Also § 237.3 in conjunction with § 77.2 sentence 1 no. 2 letter a SGB VI does not infringe constitutional law. The provisions on the determination of reductions in the case of old-age pensions which are drawn early due to unemployment or after part-time work leading into retirement constitute an admissible determination of content and limits pursuant to Article 14.1 GG. The restriction of the pension entitlement which results from the provisions on reduction is justified by reasons of the common good and complies with the requirements of the principle of proportionality. On the one hand, pension entitlements are reduced; on the other hand, the early drawing of a pension is cost-neutral for the community of insured persons and thereby secures the statutory pension insurance's basis of financing. By introducing an age factor which reduces an old-age pension that is drawn early the legislature has chosen a means which imposes the costs of an early drawing of old-age pensions, which before the Pension Reform Act 1992 burdened all insured persons, solely to such insured persons who actually draw an old-age pension early. It was also within the legislature's freedom of drafting to determine the age factor pursuant to § 77.2 sentence 1 no.2 letter a SGB VI according to the actuarial calculation methods which it had chosen.. Measured against its own concept, the legislature did not disregard reality or determine the figures arbitrarily when fixing the calculation quantities. Apart from this, drawing a pension early is connected with the advantages of early retirement. In all five original proceedings, insured persons, when deciding whether to accept a start of the pension payment which would result in reductions, could determine the point in time of their pension application without any restrictions and thus themselves influence the amount of the reductions. A lasting pension reduction if a pension is drawn early is appropriate when weighed against this increase of individual freedom in old age.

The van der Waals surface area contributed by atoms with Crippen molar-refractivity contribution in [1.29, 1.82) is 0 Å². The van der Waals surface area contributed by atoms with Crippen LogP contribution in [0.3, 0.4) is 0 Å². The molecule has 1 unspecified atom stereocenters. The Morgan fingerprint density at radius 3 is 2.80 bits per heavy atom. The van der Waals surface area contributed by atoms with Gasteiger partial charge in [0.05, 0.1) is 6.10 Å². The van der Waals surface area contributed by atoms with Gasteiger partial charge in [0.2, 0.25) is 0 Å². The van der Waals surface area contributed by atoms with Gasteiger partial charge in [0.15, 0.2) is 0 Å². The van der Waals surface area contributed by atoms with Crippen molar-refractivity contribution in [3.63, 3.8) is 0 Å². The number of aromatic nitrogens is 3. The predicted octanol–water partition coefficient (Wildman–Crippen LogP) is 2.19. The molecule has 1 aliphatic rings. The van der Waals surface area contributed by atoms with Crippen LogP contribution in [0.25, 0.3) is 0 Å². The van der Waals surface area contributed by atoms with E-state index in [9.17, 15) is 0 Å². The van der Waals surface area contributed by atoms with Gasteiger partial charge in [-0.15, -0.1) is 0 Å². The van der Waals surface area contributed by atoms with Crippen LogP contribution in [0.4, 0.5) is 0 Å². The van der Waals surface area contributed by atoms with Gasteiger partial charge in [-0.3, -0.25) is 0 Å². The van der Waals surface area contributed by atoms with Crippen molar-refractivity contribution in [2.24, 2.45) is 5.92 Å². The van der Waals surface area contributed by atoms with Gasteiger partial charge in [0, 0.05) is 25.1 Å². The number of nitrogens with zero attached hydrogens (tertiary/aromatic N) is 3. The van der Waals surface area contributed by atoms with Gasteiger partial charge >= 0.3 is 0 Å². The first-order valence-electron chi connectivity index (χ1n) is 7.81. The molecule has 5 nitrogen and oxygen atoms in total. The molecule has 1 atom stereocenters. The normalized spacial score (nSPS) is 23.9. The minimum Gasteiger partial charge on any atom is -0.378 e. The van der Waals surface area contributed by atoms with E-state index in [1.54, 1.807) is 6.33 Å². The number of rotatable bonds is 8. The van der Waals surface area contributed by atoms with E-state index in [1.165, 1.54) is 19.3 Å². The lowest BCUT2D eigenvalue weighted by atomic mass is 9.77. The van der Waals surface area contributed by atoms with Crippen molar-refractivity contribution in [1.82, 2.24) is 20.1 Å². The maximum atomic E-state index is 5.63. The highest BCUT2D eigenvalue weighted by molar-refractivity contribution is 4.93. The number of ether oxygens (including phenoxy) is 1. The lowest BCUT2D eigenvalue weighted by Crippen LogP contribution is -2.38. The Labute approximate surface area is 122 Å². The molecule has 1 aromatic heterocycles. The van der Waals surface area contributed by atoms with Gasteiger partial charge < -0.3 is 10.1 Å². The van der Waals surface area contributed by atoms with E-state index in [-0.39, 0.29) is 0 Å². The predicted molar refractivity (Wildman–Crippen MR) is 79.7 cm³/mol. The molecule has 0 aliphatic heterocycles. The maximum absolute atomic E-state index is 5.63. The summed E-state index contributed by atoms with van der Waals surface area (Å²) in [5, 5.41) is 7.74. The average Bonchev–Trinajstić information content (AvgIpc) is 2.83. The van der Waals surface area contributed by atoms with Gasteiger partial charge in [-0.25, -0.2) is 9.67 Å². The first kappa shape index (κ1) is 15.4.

The introduction of an age factor that results in lasting reductions of an old-age pension if it is drawn early also complies with the principle of the protection of public confidence under the rule of law. The plaintiffs of the original proceedings, who were born in the years 1941 and 1942, had to expect that in view of the financial stringency of the statutory pension insurance in the 1990s, the legislature could be required to make even further-reaching amendments to the transitional concept of the Pensions Reform Act 1992, which had been planned with a long-term view, to secure the basis of financing of the statutory pension insurance. Under these circumstances, a confidence worthy of protection in the continued existence of the terms of the transitory arrangement could not arise in this context.
To the extent that Article 3.1 GG was the subject of the questionsubmitted and to the extent that the Federal Social Court put forward the argument that a pension reduction takes place even if the individual advantage of a pension drawn early will be offset, in terms of figures, at an age of 87 years and 10 months, this argument already runs counter to the basic principles of the statutory pension insurance as a mutually supportive community. Risk sharing takes place within the community of insured persons as is the case with every insurance. Apart from this, it must be taken into account that according to the mortality table 2005/2007, the average live expectancy in Germany has increased, but that according to the relevant statistics, the average total lifespan of 60-year-old insured persons is still considerably below the limit of 87 years and 10 months which has been calculated by the Federal Social Court.